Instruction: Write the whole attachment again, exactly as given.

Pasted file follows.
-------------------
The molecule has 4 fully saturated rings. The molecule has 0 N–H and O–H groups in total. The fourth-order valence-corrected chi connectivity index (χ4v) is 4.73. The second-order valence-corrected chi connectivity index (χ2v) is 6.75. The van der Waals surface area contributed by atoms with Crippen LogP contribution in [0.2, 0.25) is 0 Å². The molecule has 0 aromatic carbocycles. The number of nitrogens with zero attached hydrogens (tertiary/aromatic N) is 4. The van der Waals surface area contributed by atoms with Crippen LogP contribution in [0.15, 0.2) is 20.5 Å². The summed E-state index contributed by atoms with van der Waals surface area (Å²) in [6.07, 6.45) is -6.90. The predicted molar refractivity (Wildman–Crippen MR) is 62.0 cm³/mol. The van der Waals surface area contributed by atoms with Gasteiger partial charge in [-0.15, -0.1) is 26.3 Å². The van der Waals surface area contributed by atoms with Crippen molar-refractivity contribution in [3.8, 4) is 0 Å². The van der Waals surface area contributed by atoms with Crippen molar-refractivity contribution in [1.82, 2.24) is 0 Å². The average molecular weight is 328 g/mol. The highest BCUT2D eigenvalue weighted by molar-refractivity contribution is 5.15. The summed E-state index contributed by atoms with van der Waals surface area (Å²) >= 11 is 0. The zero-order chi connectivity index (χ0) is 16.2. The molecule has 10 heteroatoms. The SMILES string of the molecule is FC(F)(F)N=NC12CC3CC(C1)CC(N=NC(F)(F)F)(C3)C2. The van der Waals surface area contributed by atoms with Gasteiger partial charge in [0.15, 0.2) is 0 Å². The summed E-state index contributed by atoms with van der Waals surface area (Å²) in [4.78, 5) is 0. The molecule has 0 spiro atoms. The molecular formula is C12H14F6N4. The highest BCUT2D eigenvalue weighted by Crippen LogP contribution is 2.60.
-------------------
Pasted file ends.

The molecule has 4 fully saturated rings. The molecule has 0 N–H and O–H groups in total. The fourth-order valence-corrected chi connectivity index (χ4v) is 4.73. The second-order valence-corrected chi connectivity index (χ2v) is 6.75. The van der Waals surface area contributed by atoms with Crippen LogP contribution in [0.2, 0.25) is 0 Å². The molecule has 0 aromatic carbocycles. The number of nitrogens with zero attached hydrogens (tertiary/aromatic N) is 4. The van der Waals surface area contributed by atoms with Crippen LogP contribution in [0.15, 0.2) is 20.5 Å². The summed E-state index contributed by atoms with van der Waals surface area (Å²) in [6.07, 6.45) is -6.90. The predicted molar refractivity (Wildman–Crippen MR) is 62.0 cm³/mol. The van der Waals surface area contributed by atoms with Gasteiger partial charge in [-0.15, -0.1) is 26.3 Å². The van der Waals surface area contributed by atoms with Crippen molar-refractivity contribution in [3.8, 4) is 0 Å². The van der Waals surface area contributed by atoms with Crippen molar-refractivity contribution in [1.82, 2.24) is 0 Å². The average molecular weight is 328 g/mol. The highest BCUT2D eigenvalue weighted by molar-refractivity contribution is 5.15. The summed E-state index contributed by atoms with van der Waals surface area (Å²) >= 11 is 0. The zero-order chi connectivity index (χ0) is 16.2. The molecule has 10 heteroatoms. The SMILES string of the molecule is FC(F)(F)N=NC12CC3CC(C1)CC(N=NC(F)(F)F)(C3)C2. The van der Waals surface area contributed by atoms with Gasteiger partial charge in [0.15, 0.2) is 0 Å². The summed E-state index contributed by atoms with van der Waals surface area (Å²) in [4.78, 5) is 0. The molecule has 0 spiro atoms. The molecular formula is C12H14F6N4. The highest BCUT2D eigenvalue weighted by Crippen LogP contribution is 2.60.